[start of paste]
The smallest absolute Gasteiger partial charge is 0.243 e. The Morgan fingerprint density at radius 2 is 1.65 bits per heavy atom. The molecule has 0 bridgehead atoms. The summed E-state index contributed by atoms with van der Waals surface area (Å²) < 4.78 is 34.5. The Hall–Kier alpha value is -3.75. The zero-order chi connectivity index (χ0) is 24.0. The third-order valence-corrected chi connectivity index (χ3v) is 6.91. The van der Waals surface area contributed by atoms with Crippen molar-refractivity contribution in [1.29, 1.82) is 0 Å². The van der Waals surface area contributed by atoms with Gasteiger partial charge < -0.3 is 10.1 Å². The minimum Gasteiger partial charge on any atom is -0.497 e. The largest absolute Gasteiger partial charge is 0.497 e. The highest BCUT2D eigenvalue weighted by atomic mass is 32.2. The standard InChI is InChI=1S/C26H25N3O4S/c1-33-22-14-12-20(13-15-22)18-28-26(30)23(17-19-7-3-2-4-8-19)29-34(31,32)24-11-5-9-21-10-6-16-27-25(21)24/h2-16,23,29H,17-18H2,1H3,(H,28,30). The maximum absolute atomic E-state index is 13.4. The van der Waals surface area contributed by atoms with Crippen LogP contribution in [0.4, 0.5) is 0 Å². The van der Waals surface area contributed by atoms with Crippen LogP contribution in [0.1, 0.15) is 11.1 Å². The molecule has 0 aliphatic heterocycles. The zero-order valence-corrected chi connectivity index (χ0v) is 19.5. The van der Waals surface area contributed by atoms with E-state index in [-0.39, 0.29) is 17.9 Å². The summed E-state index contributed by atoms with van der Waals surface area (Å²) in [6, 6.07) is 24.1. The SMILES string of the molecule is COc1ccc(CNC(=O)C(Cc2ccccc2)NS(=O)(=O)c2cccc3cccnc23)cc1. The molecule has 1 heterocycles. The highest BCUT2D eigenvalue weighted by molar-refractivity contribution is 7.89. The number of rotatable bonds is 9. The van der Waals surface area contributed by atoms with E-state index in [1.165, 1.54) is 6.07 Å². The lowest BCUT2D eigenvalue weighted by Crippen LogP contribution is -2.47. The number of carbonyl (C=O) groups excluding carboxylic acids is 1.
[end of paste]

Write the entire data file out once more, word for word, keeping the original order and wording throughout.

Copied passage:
The smallest absolute Gasteiger partial charge is 0.243 e. The Morgan fingerprint density at radius 2 is 1.65 bits per heavy atom. The molecule has 0 bridgehead atoms. The summed E-state index contributed by atoms with van der Waals surface area (Å²) < 4.78 is 34.5. The Hall–Kier alpha value is -3.75. The zero-order chi connectivity index (χ0) is 24.0. The third-order valence-corrected chi connectivity index (χ3v) is 6.91. The van der Waals surface area contributed by atoms with Crippen molar-refractivity contribution in [1.29, 1.82) is 0 Å². The van der Waals surface area contributed by atoms with Gasteiger partial charge < -0.3 is 10.1 Å². The minimum Gasteiger partial charge on any atom is -0.497 e. The largest absolute Gasteiger partial charge is 0.497 e. The highest BCUT2D eigenvalue weighted by atomic mass is 32.2. The standard InChI is InChI=1S/C26H25N3O4S/c1-33-22-14-12-20(13-15-22)18-28-26(30)23(17-19-7-3-2-4-8-19)29-34(31,32)24-11-5-9-21-10-6-16-27-25(21)24/h2-16,23,29H,17-18H2,1H3,(H,28,30). The maximum absolute atomic E-state index is 13.4. The van der Waals surface area contributed by atoms with Crippen LogP contribution in [0.4, 0.5) is 0 Å². The van der Waals surface area contributed by atoms with Crippen LogP contribution in [0.1, 0.15) is 11.1 Å². The molecule has 0 aliphatic heterocycles. The zero-order valence-corrected chi connectivity index (χ0v) is 19.5. The van der Waals surface area contributed by atoms with E-state index in [-0.39, 0.29) is 17.9 Å². The summed E-state index contributed by atoms with van der Waals surface area (Å²) in [6, 6.07) is 24.1. The SMILES string of the molecule is COc1ccc(CNC(=O)C(Cc2ccccc2)NS(=O)(=O)c2cccc3cccnc23)cc1. The molecule has 1 heterocycles. The highest BCUT2D eigenvalue weighted by molar-refractivity contribution is 7.89. The number of rotatable bonds is 9. The van der Waals surface area contributed by atoms with E-state index in [1.165, 1.54) is 6.07 Å². The lowest BCUT2D eigenvalue weighted by Crippen LogP contribution is -2.47. The number of carbonyl (C=O) groups excluding carboxylic acids is 1.